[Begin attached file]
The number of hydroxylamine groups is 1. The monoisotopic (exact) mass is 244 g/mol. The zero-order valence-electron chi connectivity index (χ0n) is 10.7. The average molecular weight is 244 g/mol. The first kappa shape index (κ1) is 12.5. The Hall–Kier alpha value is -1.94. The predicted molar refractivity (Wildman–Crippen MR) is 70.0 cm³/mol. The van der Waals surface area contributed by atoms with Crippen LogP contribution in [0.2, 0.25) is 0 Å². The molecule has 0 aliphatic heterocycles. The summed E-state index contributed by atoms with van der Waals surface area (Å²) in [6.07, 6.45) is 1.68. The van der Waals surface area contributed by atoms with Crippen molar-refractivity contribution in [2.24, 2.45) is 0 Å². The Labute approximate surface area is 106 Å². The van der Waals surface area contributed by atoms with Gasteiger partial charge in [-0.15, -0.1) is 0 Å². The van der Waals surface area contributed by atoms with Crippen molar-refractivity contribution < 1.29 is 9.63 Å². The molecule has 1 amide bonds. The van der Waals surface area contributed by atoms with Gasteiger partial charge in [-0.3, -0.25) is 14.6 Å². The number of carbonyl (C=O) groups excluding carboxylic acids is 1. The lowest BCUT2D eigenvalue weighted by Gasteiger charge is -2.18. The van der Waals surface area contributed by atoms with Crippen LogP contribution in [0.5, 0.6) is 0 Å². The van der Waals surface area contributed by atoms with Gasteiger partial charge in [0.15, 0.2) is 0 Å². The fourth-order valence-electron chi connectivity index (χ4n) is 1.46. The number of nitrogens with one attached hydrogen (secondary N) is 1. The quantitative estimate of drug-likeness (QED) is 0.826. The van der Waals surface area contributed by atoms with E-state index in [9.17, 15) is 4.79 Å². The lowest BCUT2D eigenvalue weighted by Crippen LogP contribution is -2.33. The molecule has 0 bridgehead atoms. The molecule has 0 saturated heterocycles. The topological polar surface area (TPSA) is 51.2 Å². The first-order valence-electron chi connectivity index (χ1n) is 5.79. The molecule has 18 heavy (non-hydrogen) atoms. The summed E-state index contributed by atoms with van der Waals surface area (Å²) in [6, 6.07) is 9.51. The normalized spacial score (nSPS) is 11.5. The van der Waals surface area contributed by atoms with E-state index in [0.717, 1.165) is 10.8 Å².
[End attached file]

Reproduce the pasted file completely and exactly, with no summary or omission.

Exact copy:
The number of hydroxylamine groups is 1. The monoisotopic (exact) mass is 244 g/mol. The zero-order valence-electron chi connectivity index (χ0n) is 10.7. The average molecular weight is 244 g/mol. The first kappa shape index (κ1) is 12.5. The Hall–Kier alpha value is -1.94. The predicted molar refractivity (Wildman–Crippen MR) is 70.0 cm³/mol. The van der Waals surface area contributed by atoms with Crippen LogP contribution in [0.2, 0.25) is 0 Å². The molecule has 0 aliphatic heterocycles. The summed E-state index contributed by atoms with van der Waals surface area (Å²) in [6.07, 6.45) is 1.68. The van der Waals surface area contributed by atoms with Crippen molar-refractivity contribution in [2.24, 2.45) is 0 Å². The Labute approximate surface area is 106 Å². The van der Waals surface area contributed by atoms with Gasteiger partial charge in [-0.15, -0.1) is 0 Å². The van der Waals surface area contributed by atoms with Crippen molar-refractivity contribution < 1.29 is 9.63 Å². The molecule has 1 amide bonds. The van der Waals surface area contributed by atoms with Gasteiger partial charge in [-0.3, -0.25) is 14.6 Å². The number of carbonyl (C=O) groups excluding carboxylic acids is 1. The lowest BCUT2D eigenvalue weighted by Gasteiger charge is -2.18. The van der Waals surface area contributed by atoms with Crippen LogP contribution in [0.5, 0.6) is 0 Å². The van der Waals surface area contributed by atoms with Gasteiger partial charge in [0.15, 0.2) is 0 Å². The fourth-order valence-electron chi connectivity index (χ4n) is 1.46. The number of nitrogens with one attached hydrogen (secondary N) is 1. The quantitative estimate of drug-likeness (QED) is 0.826. The van der Waals surface area contributed by atoms with E-state index in [9.17, 15) is 4.79 Å². The lowest BCUT2D eigenvalue weighted by Crippen LogP contribution is -2.33. The molecule has 0 bridgehead atoms. The molecule has 0 saturated heterocycles. The topological polar surface area (TPSA) is 51.2 Å². The first-order valence-electron chi connectivity index (χ1n) is 5.79. The molecule has 18 heavy (non-hydrogen) atoms. The summed E-state index contributed by atoms with van der Waals surface area (Å²) in [6, 6.07) is 9.51. The normalized spacial score (nSPS) is 11.5. The van der Waals surface area contributed by atoms with E-state index in [0.717, 1.165) is 10.8 Å².